WAMU 88.5 : Art Beat

Art Beat With Sean Rameswaram, Sept. 6

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These folks aren't terribly famous, but maybe they should be.
Lisa Ruyter
These folks aren't terribly famous, but maybe they should be.

(Sept. 5-23) Read: White and Blue
D.C. has a hip-hop theater duo. It’s called Hueman Prophets. The duo presents a tale of class division and consciousness through late September at Flashpoint’s Mead Theatre Lab in Northwest Washington. Read: White and Blue follows a white-collar author struggling to write a book about a blue-collar ex-con. There’s a reception for the production Friday night.

(Sept. 8-Oct. 20) Let Us Now Praise Famous Men
D.C. artist Lisa Ruyter opens Let Us Now Praise Famous Men at CONNERSMITH in Northeast on Saturday. The collection of acrylic paintings features Americans the artist thinks have largely lived unnoticed and unrecognized lives. Ruyter’s work reimagines Depression and Dust Bowl-era black-and-white photography from the Library of Congress archives through late October.

(Sept. 6-16) Sup, Shorty?
The DC Shorts Film Festival kicks off today at a number of venues in Washington and one in Northern Virginia. One hundred and forty films from 27 countries screen through the 16th. This year’s festival pairs local chefs with food-themed films, so you’ll want to save a little space for those screenings.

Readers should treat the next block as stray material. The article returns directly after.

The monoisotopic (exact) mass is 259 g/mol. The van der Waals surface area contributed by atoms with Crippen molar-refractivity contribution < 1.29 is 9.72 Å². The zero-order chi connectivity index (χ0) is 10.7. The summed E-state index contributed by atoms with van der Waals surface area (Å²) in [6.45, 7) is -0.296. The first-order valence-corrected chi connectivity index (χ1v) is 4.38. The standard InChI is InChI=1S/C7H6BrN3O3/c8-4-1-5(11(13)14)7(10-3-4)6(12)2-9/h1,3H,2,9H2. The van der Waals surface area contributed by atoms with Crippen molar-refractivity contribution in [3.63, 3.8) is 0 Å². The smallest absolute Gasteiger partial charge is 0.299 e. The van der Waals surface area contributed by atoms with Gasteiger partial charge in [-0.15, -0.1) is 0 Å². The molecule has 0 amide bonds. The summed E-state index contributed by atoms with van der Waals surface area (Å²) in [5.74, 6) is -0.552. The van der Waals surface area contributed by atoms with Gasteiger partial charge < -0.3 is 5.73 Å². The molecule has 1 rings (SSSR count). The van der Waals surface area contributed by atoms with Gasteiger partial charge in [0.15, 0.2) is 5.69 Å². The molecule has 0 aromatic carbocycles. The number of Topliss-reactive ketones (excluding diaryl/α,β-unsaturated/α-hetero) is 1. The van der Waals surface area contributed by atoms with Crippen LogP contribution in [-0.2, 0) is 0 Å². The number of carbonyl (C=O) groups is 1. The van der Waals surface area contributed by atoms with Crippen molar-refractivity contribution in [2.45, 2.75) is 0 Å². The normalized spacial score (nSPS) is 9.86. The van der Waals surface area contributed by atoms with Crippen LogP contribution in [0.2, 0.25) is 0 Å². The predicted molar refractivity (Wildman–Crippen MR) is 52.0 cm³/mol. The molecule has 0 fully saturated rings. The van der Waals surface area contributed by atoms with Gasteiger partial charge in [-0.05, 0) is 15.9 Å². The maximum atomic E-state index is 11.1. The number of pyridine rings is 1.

Music: “Lost Ones (Instrumental)” by Lauryn Hill

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Berkeley's Soda Tax Appears To Cut Consumption Of Sugary Drinks

According to a new study, the nation's first soda tax succeeded in cutting consumption of sugar-sweetened beverages. But there's uncertainty about whether the effect will be permanent.
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Questions About Hillary Clinton’s Newly Uncovered Emails

A federal judge orders a review of nearly fifteen thousand recently discovered Hillary Clinton emails from her time as Secretary of State. A new batch related to the Clinton Foundation was also released. Join us to discuss ongoing questions.

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Instagramming In Black And White? Could Be You're Depressed

Researchers analyzed people's photo galleries on Instagram, then asked about their mental health. People who favored darker, grayer photos and filters were more likely to be depressed.

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